With its simplistic plot, easy to read leads, and diesel engine overdrive delights, we can forgive its eventual lack of heft. In fact, superficiality was never quite so fun.
Recently, the action film has been overwhelmed by an industry-perceived need for constant reinvention. It's not good enough to have an old fashioned edge of your seat thriller with simple set-ups and well-executed and paced payoffs. Instead, everything must be hyperactive and hyper-stylized, heroes no longer everyday Joes and their villains 'almost' undefeatable entities of mass destruction. It's all about being bigger, badder, and more bombastic - with daunting directorial flare to match. So it's refreshing to see Tony Scott eschew the post-modern aesthetic to helm the solid '70s throwback Unstoppable. With its simplistic plot, easy to read leads, and diesel engine overdrive delights, we can forgive its eventual lack of heft. In fact, superficiality was never quite so fun.
It's a typical day at a train yard outside Scranton, Pennsylvania. A pair of bumbling workers accidentally send a locomotive carrying tons of freight and thousands of gallons of molten phenol (a highly combustible and caustic substance) racing down the tracks. In its way? A passenger train loaded with school kids on a field trip, all other traffic on said line, and perhaps worst of all, a dangerous curve above the heavily populated PA city. If Connie Hooper (Rosario Dawson), a train dispatcher, can't stop the engine in time, thousands could potentially die. Luckily, old hat engineer Frank Barnes (Denzel Washington) is showing novice conductor Will Colson (Chris Pine) the ropes. When they learn of the runaway express, they decide to give chase, hoping to use their own cars as a way of slowing it down. If not, nothing can stop the unconscionable destruction.
Breezily blowing by without much backstory or post-modern mannerism, Unstoppable is a solid cinematic diversion. It's a no-brainer, a clear cut jump-to-your-feet crowd pleaser with everything designed to keep you eagerly engaged and wrapped in suspense. For his part, Scott still loves his aesthetic gimmicks. Shots will suddenly zoom in for no reason and a couple of chase scenes suffer from a relatively calm yet shaky handy-cam conceit. What the director is really driving at, however, is something inexcusably basic - deadly machine with the power to destroy, out of control and seemingly...unstoppable. Of course, this being Hollywood, nothing is beyond hope. Enter Washington and Pine, a pair of naturally likeable actors with male machismo chemistry to spare. Even as they work through the slight personal problems in their life (Frank's a widower, Will's wife has a restraining order out against him), we just know they are going to succeed.
There are things that really don't work here. The script by Mark Bomback suffers from a bad case of over-exposition. Using new reports and the 24 hour cable cycle as an excuse, the action is frequently broken up so that another dim bulb talking head with a microphone can remind us of what is going on - sometimes directly after we've seen it with our own eyes. Some could argue for the concept's inherent ability to cause anxiety and dread. Others would simply state that it's annoying as Hell. Similarly, the bumbling bureaucrats heading up the train's main office are so slight as to barely resonate villainy. When Rosario Dawson's salt of the earth supervisor gets into it with these button down boneheads, there's no question of who will come out on top.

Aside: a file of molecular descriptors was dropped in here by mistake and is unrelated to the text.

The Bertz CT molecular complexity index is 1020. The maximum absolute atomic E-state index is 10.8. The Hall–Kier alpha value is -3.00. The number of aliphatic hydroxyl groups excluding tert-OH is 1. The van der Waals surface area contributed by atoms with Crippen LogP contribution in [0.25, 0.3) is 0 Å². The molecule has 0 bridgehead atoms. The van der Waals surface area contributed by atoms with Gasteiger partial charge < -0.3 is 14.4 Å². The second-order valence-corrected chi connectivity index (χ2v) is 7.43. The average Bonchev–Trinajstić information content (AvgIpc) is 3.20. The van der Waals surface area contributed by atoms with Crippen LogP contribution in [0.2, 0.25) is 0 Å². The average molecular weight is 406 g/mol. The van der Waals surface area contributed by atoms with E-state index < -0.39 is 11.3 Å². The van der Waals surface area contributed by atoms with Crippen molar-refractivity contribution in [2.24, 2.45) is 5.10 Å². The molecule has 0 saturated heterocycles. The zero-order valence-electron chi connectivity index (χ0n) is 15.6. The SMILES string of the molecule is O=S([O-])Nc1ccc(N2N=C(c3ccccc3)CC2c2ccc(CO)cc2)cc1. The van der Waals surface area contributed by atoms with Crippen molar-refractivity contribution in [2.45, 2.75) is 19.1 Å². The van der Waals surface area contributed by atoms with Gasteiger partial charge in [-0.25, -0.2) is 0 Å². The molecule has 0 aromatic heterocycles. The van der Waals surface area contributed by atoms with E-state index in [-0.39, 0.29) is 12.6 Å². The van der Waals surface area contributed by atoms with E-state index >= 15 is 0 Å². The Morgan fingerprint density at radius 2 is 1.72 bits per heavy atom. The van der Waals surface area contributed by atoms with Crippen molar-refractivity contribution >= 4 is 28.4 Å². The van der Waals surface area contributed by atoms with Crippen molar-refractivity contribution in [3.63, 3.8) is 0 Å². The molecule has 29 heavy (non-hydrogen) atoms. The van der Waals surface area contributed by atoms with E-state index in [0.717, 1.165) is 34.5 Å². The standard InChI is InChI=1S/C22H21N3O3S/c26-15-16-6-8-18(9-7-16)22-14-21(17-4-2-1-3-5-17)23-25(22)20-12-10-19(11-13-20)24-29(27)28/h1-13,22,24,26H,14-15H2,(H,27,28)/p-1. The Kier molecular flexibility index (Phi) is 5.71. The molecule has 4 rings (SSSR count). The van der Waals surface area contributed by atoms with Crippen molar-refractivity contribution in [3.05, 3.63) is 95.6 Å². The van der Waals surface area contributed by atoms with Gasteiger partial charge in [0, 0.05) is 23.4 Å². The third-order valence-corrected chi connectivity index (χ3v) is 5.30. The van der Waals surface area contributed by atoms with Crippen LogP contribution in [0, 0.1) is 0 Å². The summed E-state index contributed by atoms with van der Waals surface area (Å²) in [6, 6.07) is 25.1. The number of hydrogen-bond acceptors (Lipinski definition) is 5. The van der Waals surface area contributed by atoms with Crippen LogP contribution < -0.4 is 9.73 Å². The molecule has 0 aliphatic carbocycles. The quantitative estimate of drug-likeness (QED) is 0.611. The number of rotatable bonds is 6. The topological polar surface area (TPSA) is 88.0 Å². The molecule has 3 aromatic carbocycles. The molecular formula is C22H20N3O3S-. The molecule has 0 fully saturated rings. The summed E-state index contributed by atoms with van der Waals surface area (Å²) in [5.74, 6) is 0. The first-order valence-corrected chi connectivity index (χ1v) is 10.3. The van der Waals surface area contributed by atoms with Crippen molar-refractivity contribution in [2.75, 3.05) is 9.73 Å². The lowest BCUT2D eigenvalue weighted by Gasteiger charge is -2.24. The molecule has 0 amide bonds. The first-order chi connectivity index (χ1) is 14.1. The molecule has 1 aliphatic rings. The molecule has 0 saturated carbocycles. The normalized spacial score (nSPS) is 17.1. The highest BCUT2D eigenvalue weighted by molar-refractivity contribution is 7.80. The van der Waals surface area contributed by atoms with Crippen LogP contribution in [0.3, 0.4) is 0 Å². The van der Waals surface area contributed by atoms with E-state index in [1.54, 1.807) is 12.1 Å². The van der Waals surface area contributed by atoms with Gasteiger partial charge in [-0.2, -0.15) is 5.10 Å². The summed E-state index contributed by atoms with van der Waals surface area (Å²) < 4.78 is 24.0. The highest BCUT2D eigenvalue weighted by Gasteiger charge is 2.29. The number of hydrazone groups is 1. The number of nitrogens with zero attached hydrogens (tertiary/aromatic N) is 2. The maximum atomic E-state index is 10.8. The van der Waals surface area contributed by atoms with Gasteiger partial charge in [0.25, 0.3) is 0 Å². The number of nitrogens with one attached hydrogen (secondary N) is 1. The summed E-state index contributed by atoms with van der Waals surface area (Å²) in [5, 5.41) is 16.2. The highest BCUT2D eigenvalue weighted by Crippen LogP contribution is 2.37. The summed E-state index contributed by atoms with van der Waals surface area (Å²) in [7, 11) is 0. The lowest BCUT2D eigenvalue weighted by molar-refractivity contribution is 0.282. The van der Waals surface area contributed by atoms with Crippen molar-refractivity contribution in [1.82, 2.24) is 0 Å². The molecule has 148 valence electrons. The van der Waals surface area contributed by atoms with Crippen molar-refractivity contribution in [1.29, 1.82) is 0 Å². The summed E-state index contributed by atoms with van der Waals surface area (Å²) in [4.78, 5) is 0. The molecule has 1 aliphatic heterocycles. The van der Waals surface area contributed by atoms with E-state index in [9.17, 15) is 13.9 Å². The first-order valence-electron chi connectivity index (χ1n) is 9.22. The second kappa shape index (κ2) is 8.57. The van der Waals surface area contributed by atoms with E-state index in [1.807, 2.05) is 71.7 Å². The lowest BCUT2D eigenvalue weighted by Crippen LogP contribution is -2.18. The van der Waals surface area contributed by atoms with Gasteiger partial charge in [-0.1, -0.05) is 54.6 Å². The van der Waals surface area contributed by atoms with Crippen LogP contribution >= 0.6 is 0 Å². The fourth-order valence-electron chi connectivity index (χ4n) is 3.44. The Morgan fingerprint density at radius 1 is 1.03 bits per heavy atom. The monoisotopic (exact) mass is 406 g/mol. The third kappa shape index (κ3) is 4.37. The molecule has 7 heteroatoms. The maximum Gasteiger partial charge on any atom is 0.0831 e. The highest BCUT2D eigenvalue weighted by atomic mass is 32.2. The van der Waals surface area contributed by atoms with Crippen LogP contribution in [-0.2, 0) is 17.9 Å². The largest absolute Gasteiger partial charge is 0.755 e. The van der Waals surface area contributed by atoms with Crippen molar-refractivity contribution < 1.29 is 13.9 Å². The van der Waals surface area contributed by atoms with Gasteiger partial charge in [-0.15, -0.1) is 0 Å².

Equally problematic is all the train speak. Unstoppable assumes a lot of locomotive things, and the audience occasionally gets lost. There are times when the conversations remind one of the classic Monty Python skit where the writer of a murder mystery uses the country's rail time table as his entire literary reason for being. At least in the third act, when Washington and Pine are chugging away to the rescue, we get how their plan is supposed to work. We also understand the threat, though the notion that molten phenol is mostly used in the making of glue will have more than a few audience members giggling.
Perhaps the larger issue here is how retro Unstoppable is. Look back at the last few years and you will hardly see anything like it. This isn't Wanted (which had its own vertigo inspiring train sequence to deal with) or the inflated ego epics of Michael Bay. Instead, Scott keeps things isolated, working within the practical premise of engine, power, and threat. Of course, he has to sprinkle some CG in there toward the end, though most of the movie appears crafted out of actual locations and real (or at the very least, realistic) railroad elements.
Still, one gets the nagging suspicion that those too young to remember the excellent '80s Jon Voight/Eric Roberts vehicle Runaway Train will be left cold by Scott's broad, by-the-numbers approach. They want the plentiful pyrotechnics of the new world action vision. They could care less about character or emotional attachment (though, in its defense, Unstoppable avoids those as well). Like Big Jim McBob and Billy Saul Hurok from the brilliant satire SCTV, they just want to see stuff blow up - blow up "REAL GOOD!" - and while Scott delivers in the boom crash opera department, the rest of the movie is too subdued to fully fascinate the prominent demo. Adults and fans of less drastic heroism will definitely enjoy the ride. The rest will lament the lack of pizzazz and probably pass - and that's too bad. Unstoppable may not be great, but it's damn good.